OPIS said it documented drops in every U.S. bulk market, including an unprecedented decline of $1.07 a gallon on the West Coast.
But OPIS warns against too much optimism that diesel prices will continue fall or stay steady. Although the diesel drop outpaced the slump for crude, gasoline, and heating oil, there are worries that low historical inventories as well as a revival of foreign exports from U.S. ports could promote a strong rebound in prices during late 2008 or early 2009.
OPIS recently completed a synopsis of 25-year supply statistics as well as a look at some of the unprecedented summer pricing swings. Following are some insights from the study:
- As of August 22, wholesale diesel fuel prices plunged by as much as $1.07 a gallon in 50 days, only to bounce back by about 25 cents a gallon. The drop, and huge surge in volatility, has provoked some speculation by fleets and other end-users on whether now might be the best time to enact some late 2008-2009 hedges against another price spike.
- Peak prices so far in 2008 (and for the entire realm of transportation history) came in mid-July. Wholesale prices for ultra low-sulfur diesel (ULSD) moved above $4.10 a gallon in all major bulk markets, with Los Angeles CARB diesel commanding the highest numbers, at just over $4.15 a gallon. By late August, wholesale prices had dropped an average of more than 3.75 cents a gallon a business day, led by a $1.065 a gallon total decline in California.
- During that period, retail diesel prices matched only about half of the wholesale drop. In late August, nationwide pump price average stood at $4.34 a gallon, compared to the all-time high water mark set on July 17, when averages reached $4.845 a gallon.
- The diesel drop outpaced the slumping demand for crude, gasoline, and heating oil, but refiners still can make far more money by producing ULSD.
The OPIS analysis suggests that diesel inventories are quite low, given the dramatic gains in transportation diesel during the last few decades. OPIS looked at current total and regional inventory statistics for distillate (which represents mostly transportation diesel) and compared the numbers to 2005 and 1983 levels.
Most recent Energy Information Administration distillate inventory numbers, for example, record about 18.31 gallons of fuel per person nationwide. That's slightly below where inventories stood on this date in the watershed hurricane year of 2005, and it is down by about 5 gallons per person from inventory levels of 25 years ago.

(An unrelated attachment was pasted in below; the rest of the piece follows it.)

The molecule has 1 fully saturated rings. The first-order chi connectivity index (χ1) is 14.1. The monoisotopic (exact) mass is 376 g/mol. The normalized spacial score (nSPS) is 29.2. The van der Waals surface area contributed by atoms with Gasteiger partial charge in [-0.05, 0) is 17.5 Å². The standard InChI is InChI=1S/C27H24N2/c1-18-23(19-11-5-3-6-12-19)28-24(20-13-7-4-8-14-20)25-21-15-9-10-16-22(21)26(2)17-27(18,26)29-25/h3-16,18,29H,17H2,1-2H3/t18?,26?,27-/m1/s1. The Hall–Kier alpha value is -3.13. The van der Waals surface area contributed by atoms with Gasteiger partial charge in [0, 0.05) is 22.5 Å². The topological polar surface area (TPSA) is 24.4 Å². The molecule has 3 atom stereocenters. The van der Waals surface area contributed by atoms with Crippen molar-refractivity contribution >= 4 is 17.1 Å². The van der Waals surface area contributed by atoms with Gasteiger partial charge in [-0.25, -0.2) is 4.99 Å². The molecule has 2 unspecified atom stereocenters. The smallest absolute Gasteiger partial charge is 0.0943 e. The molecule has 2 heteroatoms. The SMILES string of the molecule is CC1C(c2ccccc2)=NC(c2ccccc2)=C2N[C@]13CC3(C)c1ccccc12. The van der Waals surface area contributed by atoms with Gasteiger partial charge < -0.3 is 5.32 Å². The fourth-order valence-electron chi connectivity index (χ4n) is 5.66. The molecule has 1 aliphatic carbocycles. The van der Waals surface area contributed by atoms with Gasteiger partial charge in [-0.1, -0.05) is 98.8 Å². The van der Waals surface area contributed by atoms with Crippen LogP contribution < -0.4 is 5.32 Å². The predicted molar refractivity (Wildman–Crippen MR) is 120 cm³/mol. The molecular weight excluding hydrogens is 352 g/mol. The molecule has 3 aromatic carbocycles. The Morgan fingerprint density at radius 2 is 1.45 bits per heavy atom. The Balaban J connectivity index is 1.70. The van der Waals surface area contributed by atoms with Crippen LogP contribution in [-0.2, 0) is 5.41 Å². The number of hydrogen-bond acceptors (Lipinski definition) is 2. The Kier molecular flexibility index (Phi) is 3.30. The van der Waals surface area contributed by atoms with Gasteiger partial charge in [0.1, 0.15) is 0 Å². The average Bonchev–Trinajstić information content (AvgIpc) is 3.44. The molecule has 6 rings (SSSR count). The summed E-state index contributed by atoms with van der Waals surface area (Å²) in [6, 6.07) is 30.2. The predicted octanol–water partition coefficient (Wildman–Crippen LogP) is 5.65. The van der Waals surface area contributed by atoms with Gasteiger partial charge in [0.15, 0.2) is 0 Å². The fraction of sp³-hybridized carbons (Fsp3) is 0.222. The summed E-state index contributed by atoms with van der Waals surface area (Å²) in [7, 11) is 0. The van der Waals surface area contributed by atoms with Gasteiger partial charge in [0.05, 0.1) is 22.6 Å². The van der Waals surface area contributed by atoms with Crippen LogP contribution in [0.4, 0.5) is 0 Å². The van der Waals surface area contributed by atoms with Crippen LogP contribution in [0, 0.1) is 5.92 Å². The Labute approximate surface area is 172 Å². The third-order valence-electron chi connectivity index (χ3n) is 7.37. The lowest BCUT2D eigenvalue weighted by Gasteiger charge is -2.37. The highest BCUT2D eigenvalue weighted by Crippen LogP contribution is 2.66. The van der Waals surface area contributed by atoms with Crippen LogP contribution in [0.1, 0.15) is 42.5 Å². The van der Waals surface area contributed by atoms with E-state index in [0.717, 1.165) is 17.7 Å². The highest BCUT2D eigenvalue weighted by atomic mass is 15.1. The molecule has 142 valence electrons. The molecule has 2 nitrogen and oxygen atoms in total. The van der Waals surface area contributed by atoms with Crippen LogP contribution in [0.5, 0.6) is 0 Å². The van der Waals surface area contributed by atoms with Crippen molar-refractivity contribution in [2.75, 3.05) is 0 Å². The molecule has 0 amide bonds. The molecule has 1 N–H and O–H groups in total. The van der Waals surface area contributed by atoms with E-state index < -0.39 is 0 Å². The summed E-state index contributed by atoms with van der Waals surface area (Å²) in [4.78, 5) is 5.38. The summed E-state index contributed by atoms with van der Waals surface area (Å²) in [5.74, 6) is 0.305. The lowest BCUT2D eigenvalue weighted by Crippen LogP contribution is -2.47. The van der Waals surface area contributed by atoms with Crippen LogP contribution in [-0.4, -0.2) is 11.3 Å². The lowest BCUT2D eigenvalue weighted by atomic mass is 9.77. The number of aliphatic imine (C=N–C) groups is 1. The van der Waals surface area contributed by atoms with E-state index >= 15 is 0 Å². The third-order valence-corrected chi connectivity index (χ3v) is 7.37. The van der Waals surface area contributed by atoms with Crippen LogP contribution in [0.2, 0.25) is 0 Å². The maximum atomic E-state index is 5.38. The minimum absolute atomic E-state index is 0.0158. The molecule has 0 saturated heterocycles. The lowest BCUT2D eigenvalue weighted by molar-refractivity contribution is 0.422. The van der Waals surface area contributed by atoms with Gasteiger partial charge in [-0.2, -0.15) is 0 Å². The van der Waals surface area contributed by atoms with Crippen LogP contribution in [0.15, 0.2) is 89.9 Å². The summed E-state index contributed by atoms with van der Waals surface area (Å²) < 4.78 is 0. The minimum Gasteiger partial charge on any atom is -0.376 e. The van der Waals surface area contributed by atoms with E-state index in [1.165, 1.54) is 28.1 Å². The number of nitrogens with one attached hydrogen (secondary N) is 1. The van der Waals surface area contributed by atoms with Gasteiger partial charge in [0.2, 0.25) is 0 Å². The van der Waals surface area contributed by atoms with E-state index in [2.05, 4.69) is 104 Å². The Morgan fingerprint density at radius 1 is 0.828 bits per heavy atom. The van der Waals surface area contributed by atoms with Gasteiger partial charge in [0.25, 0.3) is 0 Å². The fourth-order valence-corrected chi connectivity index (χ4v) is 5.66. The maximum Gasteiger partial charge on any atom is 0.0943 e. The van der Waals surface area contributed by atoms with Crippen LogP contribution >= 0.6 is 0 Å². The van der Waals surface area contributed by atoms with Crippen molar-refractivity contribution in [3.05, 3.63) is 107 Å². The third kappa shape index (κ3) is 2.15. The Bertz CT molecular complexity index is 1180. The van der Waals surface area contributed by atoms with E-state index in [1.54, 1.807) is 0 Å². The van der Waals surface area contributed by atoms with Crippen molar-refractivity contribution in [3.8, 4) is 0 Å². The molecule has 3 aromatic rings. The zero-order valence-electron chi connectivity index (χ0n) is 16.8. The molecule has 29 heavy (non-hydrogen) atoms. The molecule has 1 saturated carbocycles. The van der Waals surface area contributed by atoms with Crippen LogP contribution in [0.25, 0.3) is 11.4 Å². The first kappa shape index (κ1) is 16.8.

Regionally, the Midwest appears most stressed from this historical perspective. New England is also a region to keep an eye on, OPIS says some of the storage is committed to heating oil, but there is only 15.33 gallons of product per person, or about half the reserve seen 25 years ago.
OPIS says the results of its analysis should prompt marketers, fleets, and other end-users to reconsider taking steps to guard against the next oil price spike. Helping fleets plan their diesel future including how to hedge a portion of fuel purchases will be the focus of this year's 14th Annual OPIS Fleet Fueling Conference & Exhibition. More than half of its 19 educational sessions will deal with how to leverage fuel volatility to your advantage, regardless of price swings, according to OPIS.
The conference is scheduled for September 21-23 at the Hyatt Regency, Atlanta, Ga. Following are a few of the topics to be covered:
- How UPS manages costs for its 6,700 vehicles.
- How one large Southwest transit system saves close to $1 million in fuel costs.
- How shippers are testing a new fuel payment method that puts them in charge of surcharges and how carriers can participate.
- How some carriers are beating the EIA index by 12 cents a gallon or more with new fueling strategies that peg over-the-road purchases to different fuel indexes.
- How Sherwin-Williams cost-saving strategies are keeping mpg down and morale up with its drivers.
- How some fleets hedge their fuel and pay a net 15 cents per gallon below their competitors. For more information go to: http://www.opisnet.com/fleetfueling/index.html
E-mail Deb Whistler at email@example.com, or write P.O. Box W, Newport Beach, CA 92658.